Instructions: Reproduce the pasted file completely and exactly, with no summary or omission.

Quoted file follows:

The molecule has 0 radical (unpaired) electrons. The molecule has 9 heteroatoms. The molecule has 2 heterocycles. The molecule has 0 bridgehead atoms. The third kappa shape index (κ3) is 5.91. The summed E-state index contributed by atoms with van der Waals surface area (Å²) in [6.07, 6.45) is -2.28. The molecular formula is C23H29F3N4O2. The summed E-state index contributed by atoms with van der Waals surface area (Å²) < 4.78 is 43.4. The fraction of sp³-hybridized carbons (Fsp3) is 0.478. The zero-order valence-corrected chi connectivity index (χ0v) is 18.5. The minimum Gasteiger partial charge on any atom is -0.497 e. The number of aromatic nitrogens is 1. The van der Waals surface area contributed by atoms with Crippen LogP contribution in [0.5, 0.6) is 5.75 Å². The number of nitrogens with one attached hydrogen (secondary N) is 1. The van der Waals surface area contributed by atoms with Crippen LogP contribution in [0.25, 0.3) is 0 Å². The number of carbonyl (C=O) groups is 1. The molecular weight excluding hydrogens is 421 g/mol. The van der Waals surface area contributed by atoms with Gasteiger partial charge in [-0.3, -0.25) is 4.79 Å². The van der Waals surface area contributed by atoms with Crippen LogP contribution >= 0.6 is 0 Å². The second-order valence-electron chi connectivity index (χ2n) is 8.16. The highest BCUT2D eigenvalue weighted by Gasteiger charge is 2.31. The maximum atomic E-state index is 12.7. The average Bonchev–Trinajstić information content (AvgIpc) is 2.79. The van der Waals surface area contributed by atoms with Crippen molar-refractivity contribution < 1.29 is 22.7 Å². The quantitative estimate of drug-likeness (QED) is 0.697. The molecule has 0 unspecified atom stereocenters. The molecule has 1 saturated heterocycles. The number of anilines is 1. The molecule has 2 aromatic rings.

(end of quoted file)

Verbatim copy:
The molecule has 0 radical (unpaired) electrons. The molecule has 9 heteroatoms. The molecule has 2 heterocycles. The molecule has 0 bridgehead atoms. The third kappa shape index (κ3) is 5.91. The summed E-state index contributed by atoms with van der Waals surface area (Å²) in [6.07, 6.45) is -2.28. The molecular formula is C23H29F3N4O2. The summed E-state index contributed by atoms with van der Waals surface area (Å²) < 4.78 is 43.4. The fraction of sp³-hybridized carbons (Fsp3) is 0.478. The zero-order valence-corrected chi connectivity index (χ0v) is 18.5. The minimum Gasteiger partial charge on any atom is -0.497 e. The number of aromatic nitrogens is 1. The van der Waals surface area contributed by atoms with Crippen LogP contribution in [0.5, 0.6) is 5.75 Å². The number of nitrogens with one attached hydrogen (secondary N) is 1. The van der Waals surface area contributed by atoms with Crippen LogP contribution in [0.25, 0.3) is 0 Å². The number of carbonyl (C=O) groups is 1. The molecular weight excluding hydrogens is 421 g/mol. The van der Waals surface area contributed by atoms with Gasteiger partial charge in [-0.3, -0.25) is 4.79 Å². The van der Waals surface area contributed by atoms with Crippen LogP contribution >= 0.6 is 0 Å². The second-order valence-electron chi connectivity index (χ2n) is 8.16. The highest BCUT2D eigenvalue weighted by Gasteiger charge is 2.31. The maximum atomic E-state index is 12.7. The average Bonchev–Trinajstić information content (AvgIpc) is 2.79. The van der Waals surface area contributed by atoms with Crippen molar-refractivity contribution < 1.29 is 22.7 Å². The quantitative estimate of drug-likeness (QED) is 0.697. The molecule has 0 unspecified atom stereocenters. The molecule has 1 saturated heterocycles. The number of anilines is 1. The molecule has 2 aromatic rings.